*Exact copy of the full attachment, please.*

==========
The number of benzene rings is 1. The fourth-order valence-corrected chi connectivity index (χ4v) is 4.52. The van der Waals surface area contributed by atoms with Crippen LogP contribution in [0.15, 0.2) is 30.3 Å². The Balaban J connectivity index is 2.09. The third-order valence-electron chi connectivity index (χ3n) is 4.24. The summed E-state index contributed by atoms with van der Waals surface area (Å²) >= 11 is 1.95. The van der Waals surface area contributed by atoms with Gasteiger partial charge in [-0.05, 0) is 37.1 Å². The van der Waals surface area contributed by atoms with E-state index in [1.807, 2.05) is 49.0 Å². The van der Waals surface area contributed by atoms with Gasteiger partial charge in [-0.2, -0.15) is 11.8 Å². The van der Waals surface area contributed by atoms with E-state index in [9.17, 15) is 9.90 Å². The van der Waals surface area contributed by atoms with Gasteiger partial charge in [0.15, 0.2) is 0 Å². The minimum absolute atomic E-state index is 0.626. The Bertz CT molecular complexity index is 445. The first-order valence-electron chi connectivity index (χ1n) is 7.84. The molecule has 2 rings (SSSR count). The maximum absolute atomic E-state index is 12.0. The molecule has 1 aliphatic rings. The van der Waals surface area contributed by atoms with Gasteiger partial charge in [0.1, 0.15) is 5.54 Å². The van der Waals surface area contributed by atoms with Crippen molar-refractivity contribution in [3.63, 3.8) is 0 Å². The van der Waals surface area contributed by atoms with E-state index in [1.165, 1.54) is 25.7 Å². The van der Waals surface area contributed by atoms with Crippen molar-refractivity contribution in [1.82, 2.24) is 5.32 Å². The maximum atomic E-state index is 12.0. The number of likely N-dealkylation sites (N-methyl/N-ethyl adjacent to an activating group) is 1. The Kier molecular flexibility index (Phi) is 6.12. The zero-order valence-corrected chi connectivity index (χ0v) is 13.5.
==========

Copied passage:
The number of benzene rings is 1. The fourth-order valence-corrected chi connectivity index (χ4v) is 4.52. The van der Waals surface area contributed by atoms with Crippen LogP contribution in [0.15, 0.2) is 30.3 Å². The Balaban J connectivity index is 2.09. The third-order valence-electron chi connectivity index (χ3n) is 4.24. The summed E-state index contributed by atoms with van der Waals surface area (Å²) >= 11 is 1.95. The van der Waals surface area contributed by atoms with Gasteiger partial charge in [-0.05, 0) is 37.1 Å². The van der Waals surface area contributed by atoms with E-state index in [1.807, 2.05) is 49.0 Å². The van der Waals surface area contributed by atoms with Gasteiger partial charge in [-0.2, -0.15) is 11.8 Å². The van der Waals surface area contributed by atoms with E-state index in [9.17, 15) is 9.90 Å². The van der Waals surface area contributed by atoms with Gasteiger partial charge in [0.15, 0.2) is 0 Å². The minimum absolute atomic E-state index is 0.626. The Bertz CT molecular complexity index is 445. The first-order valence-electron chi connectivity index (χ1n) is 7.84. The molecule has 2 rings (SSSR count). The maximum absolute atomic E-state index is 12.0. The molecule has 1 aliphatic rings. The van der Waals surface area contributed by atoms with Gasteiger partial charge in [0.1, 0.15) is 5.54 Å². The van der Waals surface area contributed by atoms with Crippen molar-refractivity contribution in [3.63, 3.8) is 0 Å². The van der Waals surface area contributed by atoms with E-state index in [1.165, 1.54) is 25.7 Å². The van der Waals surface area contributed by atoms with Crippen molar-refractivity contribution in [1.82, 2.24) is 5.32 Å². The maximum atomic E-state index is 12.0. The number of likely N-dealkylation sites (N-methyl/N-ethyl adjacent to an activating group) is 1. The Kier molecular flexibility index (Phi) is 6.12. The zero-order valence-corrected chi connectivity index (χ0v) is 13.5.